Jack W. Rush (1944/02/20)
Sergeant Jack Rush was on hand at Eniwetok for a different kind of blast.
Jack W. Rush was born in California on October 28, 1922, to Charles and Ethel Rush. Jack and his brothers Charles and Robert were raised in Soquel and attended the local grammar school. About 1939 he enrolled in Santa Cruz High School and specified trade and industrial printing as his specific areas of interest.
On April 17, 1941, Jack Rush enlisted in the US Army in San Francisco and was assigned to the infantry. He was sent to Hawaii and was in training at Schofield Barracks when the Japanese attacked on December 7, 1941. In June 1942, Rush was promoted to sergeant and assigned to the Christmas Islands where he remained for the next ten months.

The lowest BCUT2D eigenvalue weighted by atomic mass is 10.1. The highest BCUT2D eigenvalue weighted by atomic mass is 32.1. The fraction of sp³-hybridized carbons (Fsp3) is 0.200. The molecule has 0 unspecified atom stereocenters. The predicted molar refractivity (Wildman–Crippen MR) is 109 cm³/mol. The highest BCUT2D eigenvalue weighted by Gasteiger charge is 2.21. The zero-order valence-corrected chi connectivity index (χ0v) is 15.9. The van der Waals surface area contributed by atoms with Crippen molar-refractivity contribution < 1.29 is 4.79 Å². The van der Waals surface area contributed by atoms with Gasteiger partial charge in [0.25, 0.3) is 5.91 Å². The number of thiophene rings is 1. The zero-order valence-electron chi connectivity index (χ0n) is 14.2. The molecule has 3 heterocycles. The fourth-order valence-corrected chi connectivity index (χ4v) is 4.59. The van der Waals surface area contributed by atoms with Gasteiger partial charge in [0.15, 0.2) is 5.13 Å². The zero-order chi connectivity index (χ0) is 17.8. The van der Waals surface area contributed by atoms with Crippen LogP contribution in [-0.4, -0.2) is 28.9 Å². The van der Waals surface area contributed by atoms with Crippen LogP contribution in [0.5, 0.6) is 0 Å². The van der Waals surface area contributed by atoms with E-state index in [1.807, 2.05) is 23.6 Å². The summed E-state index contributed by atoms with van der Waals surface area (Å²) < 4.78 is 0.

Jack Rush returned to Hawaii in August 1943 to enter a specialized machine gun training program. In January 1944, he was promoted to staff sergeant and assigned to the 106th Infantry Regiment of the 27th Infantry Division. Sergeant Rush was with that unit in their invasion of Eniwetok Island in the Marshall Island chain in February 1944.
“Captured documents suggested that the defences on Eniwetok Island would be light, and accordingly there was only a short bombardment on 19 February before the 106th Infantry Regiment went ashore. This was a mistake: the Japanese soldiers had strong positions and the Americans were stopped by heavy automatic fire. The island was not secured until 21 February. 37 Americans were killed; more than 800 Japanese defenders died.”
Sergeant Jack W. Rush was one of those thirty-seven Americans killed in action during the invasion. His body was initially buried on the island but was returned to California to be buried in the Golden Gate National Cemetery in San Bruno in1949.
(NARA2; USDVA; WIKI, Eniwetok; SCHSC Pg. 17, SCSn March 16, 1944 1:5, SCR March 24, 1944 -1)